Learning more than initially thought in senior driving class

By: Pauline Nevins
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I was 27 years old before I learned to drive in my husband’s beloved 1966 Chevrolet Super Sport. “If you learn on a four-speed,” he’d said. “You’ll be able to drive anything.”

He was right. And it was a blessing that I had not learned to drive in my native England or I would have contended with the right/left side of the road challenge. I didn’t miss having a car. Unlike my American-born husband and his teenage friends, owning a car was not something I craved. The green double-decker bus stopped around the corner from my house, and it took me anywhere I needed to go.

Nobody in my family knew how to drive back then. Very few in the neighborhood even owned a car. Mr. Potts, a neighbor famous for his greenhouse vegetables, was one of the lucky ones. He putted around in an antique Ford. He was so short that I experienced the amazement of seeing a driver-less car long before it became a reality.

I bring up this ancient history because a week ago I was sitting in a plastic folding chair at a plastic-top table at the Auburn Senior Center listening to AARP Smart Driver Course instructor, James Chambers. I was there, not so much to improve my driving skills, but to save money. Completing the course’s two four-hour sessions, on two consecutive days, ensures that I'll receive a rebate on my AAA car insurance for the next three years. Not too shabby I thought, and was willing to take the required refresher course to continue the rebate.

Our instructor, James, was knowledgeable and energetic and looked 10 years younger than his admitted 76 years. He’s a district coordinator, which means he’s experienced enough to teach other driver safety instructors in his district. “We’re all volunteers,” he told me.

The time flew. James kept the class awake with personal anecdotes, many of them very funny. He gave some serious advice too. Did you know the steering wheel that contains the airbag should be at least 10 inches from your sternum? Did you know you could adjust your seatbelt at the column so it’s in the correct position? And how about the correct position for those side mirrors to minimize blind spots? I was checking this stuff out in the scorching parking lot after the first session.

James also reminded us to fill up when our gas tank needle shows half-full. "We live in a state that has wildfires, floods, and earthquakes. Do you want to get stuck in a long gas line trying to get to safety? And that’s assuming the station attendant has stuck around, and the power is still on.”

My eyes were opened to some shocking statistics. Did you know 30 to 40 percent of fatal crashes involving mature drivers occur at intersections? Left turns, especially where there is no traffic signal, can be particularly hazardous.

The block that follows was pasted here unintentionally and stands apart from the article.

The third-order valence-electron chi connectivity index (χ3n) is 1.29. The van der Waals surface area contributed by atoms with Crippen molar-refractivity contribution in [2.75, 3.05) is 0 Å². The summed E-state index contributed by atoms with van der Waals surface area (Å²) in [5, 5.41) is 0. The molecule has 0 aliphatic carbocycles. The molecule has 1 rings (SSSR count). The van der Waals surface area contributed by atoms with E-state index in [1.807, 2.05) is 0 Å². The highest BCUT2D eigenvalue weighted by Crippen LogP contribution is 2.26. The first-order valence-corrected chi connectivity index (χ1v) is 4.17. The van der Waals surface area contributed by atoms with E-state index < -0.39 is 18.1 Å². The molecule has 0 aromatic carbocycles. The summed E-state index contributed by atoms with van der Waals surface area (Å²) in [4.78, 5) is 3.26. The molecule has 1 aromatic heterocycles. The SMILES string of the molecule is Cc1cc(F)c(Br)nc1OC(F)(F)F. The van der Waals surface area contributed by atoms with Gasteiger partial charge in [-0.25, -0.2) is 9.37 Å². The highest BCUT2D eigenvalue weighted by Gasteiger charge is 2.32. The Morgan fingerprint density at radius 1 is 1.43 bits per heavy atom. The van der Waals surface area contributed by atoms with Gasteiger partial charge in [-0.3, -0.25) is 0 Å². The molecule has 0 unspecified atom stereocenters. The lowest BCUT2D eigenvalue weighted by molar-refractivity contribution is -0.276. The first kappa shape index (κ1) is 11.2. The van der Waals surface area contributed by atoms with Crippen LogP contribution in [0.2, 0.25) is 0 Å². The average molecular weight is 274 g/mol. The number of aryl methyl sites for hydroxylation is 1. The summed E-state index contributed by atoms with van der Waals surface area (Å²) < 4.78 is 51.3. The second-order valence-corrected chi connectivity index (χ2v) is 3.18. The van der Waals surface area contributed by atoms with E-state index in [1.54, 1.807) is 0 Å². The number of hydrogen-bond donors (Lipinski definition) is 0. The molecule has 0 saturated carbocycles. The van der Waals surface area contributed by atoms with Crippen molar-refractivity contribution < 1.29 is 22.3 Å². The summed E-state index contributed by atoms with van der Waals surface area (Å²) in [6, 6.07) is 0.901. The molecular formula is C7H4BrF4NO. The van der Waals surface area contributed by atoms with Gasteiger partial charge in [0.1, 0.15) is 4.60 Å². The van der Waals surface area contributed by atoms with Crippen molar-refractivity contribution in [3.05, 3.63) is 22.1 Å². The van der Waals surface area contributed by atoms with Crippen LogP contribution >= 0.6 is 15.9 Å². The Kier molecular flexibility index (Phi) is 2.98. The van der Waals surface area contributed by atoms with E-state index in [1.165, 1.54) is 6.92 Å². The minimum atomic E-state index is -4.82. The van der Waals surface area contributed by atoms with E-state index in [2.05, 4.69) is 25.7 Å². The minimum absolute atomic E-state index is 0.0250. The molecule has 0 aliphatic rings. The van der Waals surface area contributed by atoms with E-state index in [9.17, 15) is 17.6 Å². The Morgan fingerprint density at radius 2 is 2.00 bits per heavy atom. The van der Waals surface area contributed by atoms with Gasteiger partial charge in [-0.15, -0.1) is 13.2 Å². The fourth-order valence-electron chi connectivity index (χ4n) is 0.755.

Merging into traffic is another high-risk maneuver for mature drivers. One of the class participants shared a recent experience.

“Susan” went to DMV to renew her license. She failed her eye test. She returned with a doctor’s note explaining she was fit to drive as long as she wore her glasses. Not good enough. DMV scheduled a road test. Susan was driving a car she’d owned for just two weeks, and was unaware that one of the brake lights was out. A tip from James: “You never know when you may be required to take a road test. Make sure your car is in good mechanical condition.”

Susan returned to take the road test. The DMV instructor opted to test her skills at the on-ramp on Elm Avenue going east onto Interstate 80. I’ve taken that on-ramp many times. My knees knock every time. A driver not only has to contend with a short ramp, but the merging lane is also the exit lane for traffic barreling down the freeway. Massive trucks heading for Reno blow by.

Susan admitted to being a cautious driver. Apparently too cautious for DMV. She failed her test — didn’t merge correctly. I admit to merging too slowly on that on-ramp. More than one driver offered me a one-figure salute as they sped around me.

“I’ve totally lost confidence,” Susan whispered to me during one of the course breaks. “I never use that on-ramp. I always take the one off Bell Road.” She has another road test scheduled. I wished her luck.

If you are not yet a mature driver (65-plus), one day you will be. I learned that it’s time for me to adapt my driving to the inevitable physical and mental changes that are occurring as I age, and by doing so will help keep me and others stay safe. The AARP Smart Driver course is a place to begin. I hope James Chambers is your instructor.

Pauline Nevins is the author of “Bonkers for Conkers,” a compilation of personal essays, and the memoir, “‘Fudge’ The Downs and Ups of a Biracial, Half-Irish British War Baby.” Nevins is a member of Auburn’s Gold Country Writers. Her email address is